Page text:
(Originally posted 11/21/03)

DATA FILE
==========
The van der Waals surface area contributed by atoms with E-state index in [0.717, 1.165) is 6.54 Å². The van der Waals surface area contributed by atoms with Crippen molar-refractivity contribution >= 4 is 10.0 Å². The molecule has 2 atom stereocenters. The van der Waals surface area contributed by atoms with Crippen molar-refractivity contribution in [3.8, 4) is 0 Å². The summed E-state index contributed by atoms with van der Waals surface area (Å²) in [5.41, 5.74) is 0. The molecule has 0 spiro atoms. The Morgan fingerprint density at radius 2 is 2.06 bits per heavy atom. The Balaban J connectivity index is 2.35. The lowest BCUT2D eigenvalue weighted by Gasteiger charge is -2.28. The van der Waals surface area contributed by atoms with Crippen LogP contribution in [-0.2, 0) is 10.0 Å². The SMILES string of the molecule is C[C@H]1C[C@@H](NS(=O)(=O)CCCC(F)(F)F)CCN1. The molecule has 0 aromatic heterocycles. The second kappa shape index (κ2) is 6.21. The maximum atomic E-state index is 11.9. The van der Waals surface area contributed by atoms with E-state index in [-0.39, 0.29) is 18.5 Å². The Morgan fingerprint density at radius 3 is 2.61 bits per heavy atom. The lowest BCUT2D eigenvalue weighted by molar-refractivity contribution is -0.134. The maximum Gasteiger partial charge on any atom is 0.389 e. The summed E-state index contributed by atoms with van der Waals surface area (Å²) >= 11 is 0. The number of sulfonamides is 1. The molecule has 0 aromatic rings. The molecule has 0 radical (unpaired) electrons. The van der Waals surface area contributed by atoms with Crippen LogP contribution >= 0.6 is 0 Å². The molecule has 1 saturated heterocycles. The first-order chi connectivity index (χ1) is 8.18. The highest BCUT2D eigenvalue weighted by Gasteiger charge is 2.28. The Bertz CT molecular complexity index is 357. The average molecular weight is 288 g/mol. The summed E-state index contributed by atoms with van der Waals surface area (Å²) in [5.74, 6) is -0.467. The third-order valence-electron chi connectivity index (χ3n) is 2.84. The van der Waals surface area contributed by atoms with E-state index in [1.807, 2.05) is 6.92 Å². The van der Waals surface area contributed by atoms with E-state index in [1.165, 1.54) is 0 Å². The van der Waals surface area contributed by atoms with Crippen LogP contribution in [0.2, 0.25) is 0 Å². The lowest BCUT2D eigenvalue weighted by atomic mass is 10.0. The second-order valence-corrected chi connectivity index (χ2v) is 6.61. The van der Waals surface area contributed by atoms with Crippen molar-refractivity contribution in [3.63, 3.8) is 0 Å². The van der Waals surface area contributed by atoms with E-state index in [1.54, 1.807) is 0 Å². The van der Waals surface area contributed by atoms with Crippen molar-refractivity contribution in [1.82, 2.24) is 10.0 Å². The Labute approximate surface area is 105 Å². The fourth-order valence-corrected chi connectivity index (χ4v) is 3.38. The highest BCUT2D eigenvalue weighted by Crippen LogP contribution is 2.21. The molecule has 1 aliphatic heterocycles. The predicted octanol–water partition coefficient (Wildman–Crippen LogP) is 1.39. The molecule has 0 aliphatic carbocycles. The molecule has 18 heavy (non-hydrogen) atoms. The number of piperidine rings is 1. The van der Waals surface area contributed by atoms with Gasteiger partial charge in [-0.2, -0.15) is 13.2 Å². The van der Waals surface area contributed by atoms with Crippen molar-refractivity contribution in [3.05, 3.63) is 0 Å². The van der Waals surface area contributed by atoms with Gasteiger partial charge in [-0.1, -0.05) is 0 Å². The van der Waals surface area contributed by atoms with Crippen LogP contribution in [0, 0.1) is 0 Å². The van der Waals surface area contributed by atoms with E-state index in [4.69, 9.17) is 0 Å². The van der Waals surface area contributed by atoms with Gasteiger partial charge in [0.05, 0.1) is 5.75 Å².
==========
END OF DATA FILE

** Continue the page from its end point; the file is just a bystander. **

Master and Commander: The Far Side of the World desperately wants to be the kind of swashbuckling adventure that Errol Flynn and Burt Lancaster (in Robert Siodmak's vastly undervalued The Crimson Pirate) used to make. Unfortunately, it doesn't quite make the grade, but that's not to say it's a bad film. For the most part, Master and Commander is a quite sturdy and enjoyably romp through the ferocious Pacific high seas, and director Peter Weir wisely juxtaposes his chaotic, somewhat muddled action scenes with boatloads of authentic details about the daily life of a sailor stationed on a nineteenth-century warship The push-and-pull relationship between honor and duty on the one hand, and loyalty and compassion on the other, becomes the primary struggle for Captain Jack Aubrey, who as played by Russell Crowe is a courageous, daring captain whose steely eyes go ablaze during the heat of battle. The film is burdened by scenes designed to humanize the heroic Aubrey and his best friend, naturalist doctor Stephen Maturin (Paul Bettany) - the moments in which the comrades play duets on the violin and bass come across as more rickety and waterlogged than the vessels that carry these military men into adventure. Yet despite these hoary interludes, the film's portrait of heroism strikes a chord mainly because of Crowe, whose brawny physicality and steel-jawed determination never undercut the character's persistent struggle with the high cost of victory. Still, the film's best scene may very well be its prelude, which finds cinematographer Russell Boyd's camera gracefully gliding to and fro on the ship's moonlit deck. The silhouettes of men lithely climbing ladders and pulling ropes while the tempestuous waves crash around them evokes both the beauty and toil of these sailors' existence, and has a magnificence that elegantly combines stark realism and impressionistic artistry.